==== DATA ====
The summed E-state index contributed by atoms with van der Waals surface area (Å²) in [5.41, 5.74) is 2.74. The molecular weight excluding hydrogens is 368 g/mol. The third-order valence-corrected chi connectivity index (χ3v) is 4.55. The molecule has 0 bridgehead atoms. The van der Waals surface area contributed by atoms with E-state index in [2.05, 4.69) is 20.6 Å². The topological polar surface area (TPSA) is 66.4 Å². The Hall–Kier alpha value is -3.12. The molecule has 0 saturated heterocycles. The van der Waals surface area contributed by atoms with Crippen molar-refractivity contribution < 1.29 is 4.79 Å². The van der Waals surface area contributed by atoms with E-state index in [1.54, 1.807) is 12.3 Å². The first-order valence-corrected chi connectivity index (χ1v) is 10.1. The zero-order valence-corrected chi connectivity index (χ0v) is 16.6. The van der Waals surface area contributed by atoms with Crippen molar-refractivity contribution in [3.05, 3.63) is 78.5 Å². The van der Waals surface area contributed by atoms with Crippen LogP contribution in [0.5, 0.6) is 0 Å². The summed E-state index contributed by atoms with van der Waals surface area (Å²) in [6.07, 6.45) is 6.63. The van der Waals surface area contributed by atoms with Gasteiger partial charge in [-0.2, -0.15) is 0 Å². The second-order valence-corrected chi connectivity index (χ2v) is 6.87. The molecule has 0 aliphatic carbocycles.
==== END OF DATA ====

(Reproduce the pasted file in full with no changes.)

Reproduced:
The summed E-state index contributed by atoms with van der Waals surface area (Å²) in [5.41, 5.74) is 2.74. The molecular weight excluding hydrogens is 368 g/mol. The third-order valence-corrected chi connectivity index (χ3v) is 4.55. The molecule has 0 bridgehead atoms. The van der Waals surface area contributed by atoms with E-state index in [2.05, 4.69) is 20.6 Å². The topological polar surface area (TPSA) is 66.4 Å². The Hall–Kier alpha value is -3.12. The molecule has 0 saturated heterocycles. The van der Waals surface area contributed by atoms with Crippen molar-refractivity contribution < 1.29 is 4.79 Å². The van der Waals surface area contributed by atoms with E-state index in [1.54, 1.807) is 12.3 Å². The first-order valence-corrected chi connectivity index (χ1v) is 10.1. The zero-order valence-corrected chi connectivity index (χ0v) is 16.6. The van der Waals surface area contributed by atoms with Crippen molar-refractivity contribution in [3.05, 3.63) is 78.5 Å². The van der Waals surface area contributed by atoms with Crippen LogP contribution in [0.5, 0.6) is 0 Å². The summed E-state index contributed by atoms with van der Waals surface area (Å²) in [6.07, 6.45) is 6.63. The van der Waals surface area contributed by atoms with Gasteiger partial charge in [-0.2, -0.15) is 0 Å². The second-order valence-corrected chi connectivity index (χ2v) is 6.87. The molecule has 0 aliphatic carbocycles.